Mailbag: Trades, draft, intrigue

Eddie from Bellingham, Wash., writes: Seattle visited with Brandon Marshall, but it seems like the Seahawks aren't willing to give up either of their two first-round picks. Their interest in Marshall shows that that are looking to add a No. 1 receiver to their roster. How likely is it that they draft a receiver in the first round? Possibly Dez Bryant with the 14th pick, or maybe even with the sixth?

Mike Sando: The Marshall pursuit isn't necessarily over. We might find out how motivated the Broncos are to move him. Seattle could conceivably acquire him for less than the value established by the first-round tender.

The Seahawks' decision to trade away the 40th overall choice to San Diego might make it tougher for them to acquire Marshall in the short term, but the price for Marshall is probably headed in one direction -- south -- over the next five weeks. Let's see what Denver gets for Marshall in the end. None of the rumors about teams other than Seattle suddenly bidding on Marshall has come true to this point.

The Seahawks do need playmakers on offense. The philosophy now should be to arm Matt Hasselbeck and eventual starter Charlie Whitehurst with more weapons. From that standpoint, yes, I could see the Seahawks taking a receiver early (absent a deal for Marshall). New general manager John Schneider comes from Green Bay, where the the Packers used second-round choices for receivers Jordy Nelson, Greg Jennings and Terrence Murphy all in the last five drafts.

Ernest from Corpus Christi writes: Hey Mike, thanks for your time, and love the blog! I'm a long time 49er fan and have been waiting "patiently" for them to return to relevance and "elite" status. With Scot McCloughan leaving, there have been reports saying that the front office and ownership is a mess, and there's no way they will be able to find a reputable GM to come aboard, and basically the team is going to be headed back into a downward spiral. So Sando, very simply, how bad is it? Thanks.

Mike Sando: We can't know that yet. We need to know why McCloughan is leaving the 49ers. If forced out as part of a power grab, yes, the 49ers have problems. If he really did have personal issues that affected his job or required him to step away, that is different. I think the 49ers are getting a little bit of pass pending the release of additional information. If McCloughan leaves against his will and suddenly we're seeing others in the organization benefit, and it appears as though there are no personal issues of consequence, then the 49ers deserve the same criticism levied against Seattle for its front-office dysfunction during the Tim Ruskell-Mike Holmgren-Jim Mora situations.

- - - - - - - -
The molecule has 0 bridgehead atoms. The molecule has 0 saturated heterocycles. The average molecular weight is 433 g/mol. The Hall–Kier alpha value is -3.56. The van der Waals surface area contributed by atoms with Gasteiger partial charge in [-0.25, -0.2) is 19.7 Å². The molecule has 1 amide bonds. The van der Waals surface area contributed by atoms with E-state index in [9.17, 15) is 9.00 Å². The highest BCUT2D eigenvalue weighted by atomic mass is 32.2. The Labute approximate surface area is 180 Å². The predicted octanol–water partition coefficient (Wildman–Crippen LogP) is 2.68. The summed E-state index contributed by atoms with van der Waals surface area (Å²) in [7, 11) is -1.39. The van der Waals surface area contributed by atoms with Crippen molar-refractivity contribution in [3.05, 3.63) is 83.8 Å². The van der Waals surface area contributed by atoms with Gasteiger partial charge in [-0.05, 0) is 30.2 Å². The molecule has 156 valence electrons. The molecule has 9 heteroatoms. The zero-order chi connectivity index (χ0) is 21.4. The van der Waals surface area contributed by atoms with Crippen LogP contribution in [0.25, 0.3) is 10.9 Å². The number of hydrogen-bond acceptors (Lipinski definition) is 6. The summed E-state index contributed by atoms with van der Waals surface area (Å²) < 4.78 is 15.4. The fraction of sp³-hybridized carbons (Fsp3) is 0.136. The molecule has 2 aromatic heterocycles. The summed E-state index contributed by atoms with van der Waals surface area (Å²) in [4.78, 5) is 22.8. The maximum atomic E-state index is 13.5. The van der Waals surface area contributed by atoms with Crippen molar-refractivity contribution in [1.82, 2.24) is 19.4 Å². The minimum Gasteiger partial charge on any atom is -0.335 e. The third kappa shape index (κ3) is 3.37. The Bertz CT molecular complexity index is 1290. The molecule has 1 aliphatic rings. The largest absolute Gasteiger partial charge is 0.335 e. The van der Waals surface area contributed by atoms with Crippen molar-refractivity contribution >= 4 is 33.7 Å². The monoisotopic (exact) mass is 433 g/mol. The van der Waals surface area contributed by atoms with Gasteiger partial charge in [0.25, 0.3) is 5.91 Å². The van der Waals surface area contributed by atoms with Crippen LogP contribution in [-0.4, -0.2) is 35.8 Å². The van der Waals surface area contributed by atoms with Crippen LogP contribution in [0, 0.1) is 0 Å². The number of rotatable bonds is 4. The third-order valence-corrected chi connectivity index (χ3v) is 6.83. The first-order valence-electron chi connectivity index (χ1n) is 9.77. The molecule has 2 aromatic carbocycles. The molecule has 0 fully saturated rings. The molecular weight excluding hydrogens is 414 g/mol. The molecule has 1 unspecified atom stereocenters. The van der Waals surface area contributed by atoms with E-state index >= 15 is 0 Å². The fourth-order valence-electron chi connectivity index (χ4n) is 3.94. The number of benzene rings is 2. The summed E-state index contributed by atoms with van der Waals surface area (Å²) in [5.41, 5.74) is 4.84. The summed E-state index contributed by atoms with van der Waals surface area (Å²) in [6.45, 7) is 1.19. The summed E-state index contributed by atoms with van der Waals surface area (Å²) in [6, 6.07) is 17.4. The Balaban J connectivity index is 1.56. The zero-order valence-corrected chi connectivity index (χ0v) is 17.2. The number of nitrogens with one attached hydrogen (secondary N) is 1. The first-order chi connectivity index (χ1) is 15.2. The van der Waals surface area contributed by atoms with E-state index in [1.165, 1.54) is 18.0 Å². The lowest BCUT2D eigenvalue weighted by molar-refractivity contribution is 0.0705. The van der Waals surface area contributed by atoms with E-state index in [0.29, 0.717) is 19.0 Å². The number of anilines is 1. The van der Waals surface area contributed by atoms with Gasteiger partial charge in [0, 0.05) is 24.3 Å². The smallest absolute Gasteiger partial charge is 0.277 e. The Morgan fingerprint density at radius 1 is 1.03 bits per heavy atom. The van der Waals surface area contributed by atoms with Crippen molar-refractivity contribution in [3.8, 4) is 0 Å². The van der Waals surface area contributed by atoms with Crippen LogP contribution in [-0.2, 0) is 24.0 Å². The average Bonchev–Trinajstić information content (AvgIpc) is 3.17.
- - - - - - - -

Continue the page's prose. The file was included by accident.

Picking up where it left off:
Will from Sacramento writes: Hey Mike, first of all, I love your work, it's very thorough and always right on top of all the new information coming out. But my question is where do you see the Rams going with their second pick of the first round if the likes of cornerback Kareem Jackson, receiver Demaryius Thomas or an outside linebacker such as Sean Weatherspoon slips to them. Thanks I appreciate your time.

Mike Sando: Thanks, Will. That pick should give the Rams a chance to trade back for additional picks. Teams will have all night between the 32nd and 33rd picks. They'll regroup and see players they want badly. The Rams, with so many needs, could then justify losing ground within the second round to help them add multiple prospects. That is one theory.

Some of this depends on what the Rams do with the first overall choice. The assumption is that they'll draft quarterback Sam Bradford. The Rams might want an impact player on defense in the second round if they address quarterback in the first, but I think they also need to arm their next quarterback with more firepower. If the Rams move back, it might become a little harder to target a specific position.

The Rams have so many needs that they could justify using early picks for just about anything: quarterback, receiver, defensive line, linebacker, cornerback. They could use a tight end, too, but that is less of a premium position for teams building almost from scratch. Improving the offense needs to be the top priority for the Rams.

Victor from Goldsboro, N.C., writes: Mike, love the blog. I enjoy knowing I can always come here for the latest news and rumors for the NFC West. My question is about the Cardinals' quarterback of the future. It seems that Arizona doesn't really know where the position will go beyond 2010. Leinart's and Anderson's contracts both terminate after the 2011 season.

Presumably, they will re-sign whichever quarterback works out better for them this season to a new long-term deal and release the other, leaving them with only one quarterback (as things are right now). I'd even assume they will want a third-string quarterback for this season, and they've already signed one veteran. Do you think they would be more likely to sign another veteran, or draft a quarterback this year?

Maybe even a big-name quarterback that might need some polishing (they do have a decent quarterback coach) like Colt McCoy or Tim Tebow? Thanks and keep up the good work.

Mike Sando: Thanks, Victor. Leinart's contract will probably need to be addressed after the 2010 season. Clauses in the contract will push up the value high enough so that Arizona will have to decide whether Leinart should be paid as a good starting quarterback. Anderson's deal runs through 2011 without needing to be revisited.

If Leinart plays well and commands a long-term deal, the Cardinals could still keep Anderson as their backup in 2011. His deal would not be prohibitive under those circumstances. If Leinart does not play well this season, he's probably gone. Anderson would still be under contract, and he could either take over as starter or remain the backup for whichever starter the team found.